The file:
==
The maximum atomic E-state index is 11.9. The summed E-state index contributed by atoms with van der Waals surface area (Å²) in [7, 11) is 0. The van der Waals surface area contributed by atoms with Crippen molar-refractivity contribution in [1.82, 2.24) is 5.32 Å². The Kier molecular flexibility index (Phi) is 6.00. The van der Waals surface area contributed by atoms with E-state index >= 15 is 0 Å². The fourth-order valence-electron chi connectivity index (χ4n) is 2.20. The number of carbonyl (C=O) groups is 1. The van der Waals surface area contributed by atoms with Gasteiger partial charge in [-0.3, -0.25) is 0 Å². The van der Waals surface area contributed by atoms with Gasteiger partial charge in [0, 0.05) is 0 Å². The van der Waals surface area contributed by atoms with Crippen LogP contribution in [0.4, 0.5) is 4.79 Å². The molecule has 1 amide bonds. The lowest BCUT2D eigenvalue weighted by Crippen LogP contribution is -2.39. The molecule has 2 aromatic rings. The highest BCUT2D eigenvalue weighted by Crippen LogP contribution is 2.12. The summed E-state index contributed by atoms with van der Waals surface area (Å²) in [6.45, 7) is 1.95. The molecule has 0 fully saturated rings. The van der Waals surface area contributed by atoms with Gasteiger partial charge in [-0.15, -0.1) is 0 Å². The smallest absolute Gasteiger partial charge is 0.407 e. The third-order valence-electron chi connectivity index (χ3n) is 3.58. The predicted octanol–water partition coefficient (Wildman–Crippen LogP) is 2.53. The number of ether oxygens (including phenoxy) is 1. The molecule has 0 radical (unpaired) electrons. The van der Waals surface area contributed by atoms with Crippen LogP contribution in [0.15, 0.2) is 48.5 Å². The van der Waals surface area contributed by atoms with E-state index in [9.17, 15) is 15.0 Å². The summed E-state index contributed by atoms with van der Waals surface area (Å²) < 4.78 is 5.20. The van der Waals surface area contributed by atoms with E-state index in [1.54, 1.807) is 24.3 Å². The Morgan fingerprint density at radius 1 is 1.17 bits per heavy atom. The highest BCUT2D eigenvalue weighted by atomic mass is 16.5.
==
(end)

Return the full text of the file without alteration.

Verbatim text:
The maximum atomic E-state index is 11.9. The summed E-state index contributed by atoms with van der Waals surface area (Å²) in [7, 11) is 0. The van der Waals surface area contributed by atoms with Crippen molar-refractivity contribution in [1.82, 2.24) is 5.32 Å². The Kier molecular flexibility index (Phi) is 6.00. The van der Waals surface area contributed by atoms with E-state index >= 15 is 0 Å². The fourth-order valence-electron chi connectivity index (χ4n) is 2.20. The number of carbonyl (C=O) groups is 1. The van der Waals surface area contributed by atoms with Gasteiger partial charge in [-0.3, -0.25) is 0 Å². The van der Waals surface area contributed by atoms with Gasteiger partial charge in [0, 0.05) is 0 Å². The van der Waals surface area contributed by atoms with Crippen LogP contribution in [0.4, 0.5) is 4.79 Å². The molecule has 1 amide bonds. The lowest BCUT2D eigenvalue weighted by Crippen LogP contribution is -2.39. The molecule has 2 aromatic rings. The highest BCUT2D eigenvalue weighted by Crippen LogP contribution is 2.12. The summed E-state index contributed by atoms with van der Waals surface area (Å²) in [6.45, 7) is 1.95. The molecule has 0 fully saturated rings. The van der Waals surface area contributed by atoms with Gasteiger partial charge in [-0.15, -0.1) is 0 Å². The smallest absolute Gasteiger partial charge is 0.407 e. The third-order valence-electron chi connectivity index (χ3n) is 3.58. The predicted octanol–water partition coefficient (Wildman–Crippen LogP) is 2.53. The number of ether oxygens (including phenoxy) is 1. The molecule has 0 radical (unpaired) electrons. The van der Waals surface area contributed by atoms with Crippen LogP contribution in [0.15, 0.2) is 48.5 Å². The van der Waals surface area contributed by atoms with E-state index in [9.17, 15) is 15.0 Å². The summed E-state index contributed by atoms with van der Waals surface area (Å²) < 4.78 is 5.20. The van der Waals surface area contributed by atoms with E-state index in [1.54, 1.807) is 24.3 Å². The Morgan fingerprint density at radius 1 is 1.17 bits per heavy atom. The highest BCUT2D eigenvalue weighted by atomic mass is 16.5.